But is it CAMP? The Met’s latest exhibition—and attendant over-the-top Gala—has everyone reaching for their undergrad copy of Sontag. Here are some thoughts.

The Museum of Contemporary Art (MOCA) announced this week that Mia Locks will be their new senior curator and head of initiatives; interestingly, they don’t have plans to hire a chief curator to replace Helen Molesworth.

Nadja Sayej for the Guardian on Augusta Savage: Renaissance Woman, now on view in New York, which traces her work as a “trailblazer of African American arts.”

“She said her legacy is in the work of her students,” notes Ikemoto. “Even when they didn’t have money to buy their own art supplies, she let them use hers. She often said, ‘I know much I was put down and denied, so if I can teach these kids anything, I’m going to teach it to them.’”

And Finally

Can we please do something now?

– Rachel Eggers, SAM Manager of Public Relations

Image: Installation view of “Regina Silveira: Octopus Wrap”, 2019, Seattle Art Museum site-specific installation, photo: Mark Woods.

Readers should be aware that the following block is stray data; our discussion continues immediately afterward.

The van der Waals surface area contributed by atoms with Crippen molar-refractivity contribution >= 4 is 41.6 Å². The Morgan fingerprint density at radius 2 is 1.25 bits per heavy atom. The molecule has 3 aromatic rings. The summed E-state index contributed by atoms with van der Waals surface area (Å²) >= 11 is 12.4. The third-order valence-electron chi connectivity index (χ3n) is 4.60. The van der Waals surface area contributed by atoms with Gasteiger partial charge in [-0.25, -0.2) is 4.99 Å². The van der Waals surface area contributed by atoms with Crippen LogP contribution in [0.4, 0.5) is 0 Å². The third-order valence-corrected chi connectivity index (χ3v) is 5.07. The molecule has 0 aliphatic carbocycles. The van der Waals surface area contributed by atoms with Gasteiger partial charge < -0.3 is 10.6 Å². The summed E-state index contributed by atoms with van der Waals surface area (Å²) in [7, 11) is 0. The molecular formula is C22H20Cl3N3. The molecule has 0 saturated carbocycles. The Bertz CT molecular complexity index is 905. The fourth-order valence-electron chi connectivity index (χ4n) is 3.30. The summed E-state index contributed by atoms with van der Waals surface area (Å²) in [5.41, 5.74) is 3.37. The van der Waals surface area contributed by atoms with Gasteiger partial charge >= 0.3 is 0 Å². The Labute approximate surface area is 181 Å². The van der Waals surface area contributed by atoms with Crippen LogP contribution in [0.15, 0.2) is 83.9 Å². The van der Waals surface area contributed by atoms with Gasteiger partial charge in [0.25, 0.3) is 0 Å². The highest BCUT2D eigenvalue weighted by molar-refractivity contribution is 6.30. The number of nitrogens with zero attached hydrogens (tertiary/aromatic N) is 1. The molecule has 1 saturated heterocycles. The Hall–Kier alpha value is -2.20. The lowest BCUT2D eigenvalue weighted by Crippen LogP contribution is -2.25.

Share

Muse/News: A piping hot cuppa at SAM, fruity art in Seattle, and lots of milk punch

SAM News

Thank u, next: Seattle press reflected on the year (was it just a year?) that was 2018. Both Seattle Magazine and The Seattle Times gave shout-outs to Double Exposure, SAM’s major summer exhibition that explored the complicated legacy of a celebrated photographer and the dynamic present of Indigenous arts.

SAM’s recently debuted installation Claire Partington: Taking Tea was featured in both Art & Object and Fresh Cup Magazine.

“Through her use of material and symbolism, Partington explores the multi-faceted history of the international tea trade, including issues of appropriation, colonialism, slavery, and the gendered roles associated with tea.”

Also now on view: Body Language, a small but nuanced installation exploring the power of gesture. Seattle Met gave it a recommendation.

And the Seattle Times looks ahead to the “hottest Seattle events for January 2019,” recommending SAM’s film series The Magic Lantern of Ingmar Bergman (if you don’t know Bergman, now’s your chance!) and Tasveer’s first-ever South Asian Literary Festival, for which SAM’s Gardner Center for Asian Art and Ideas is a partner.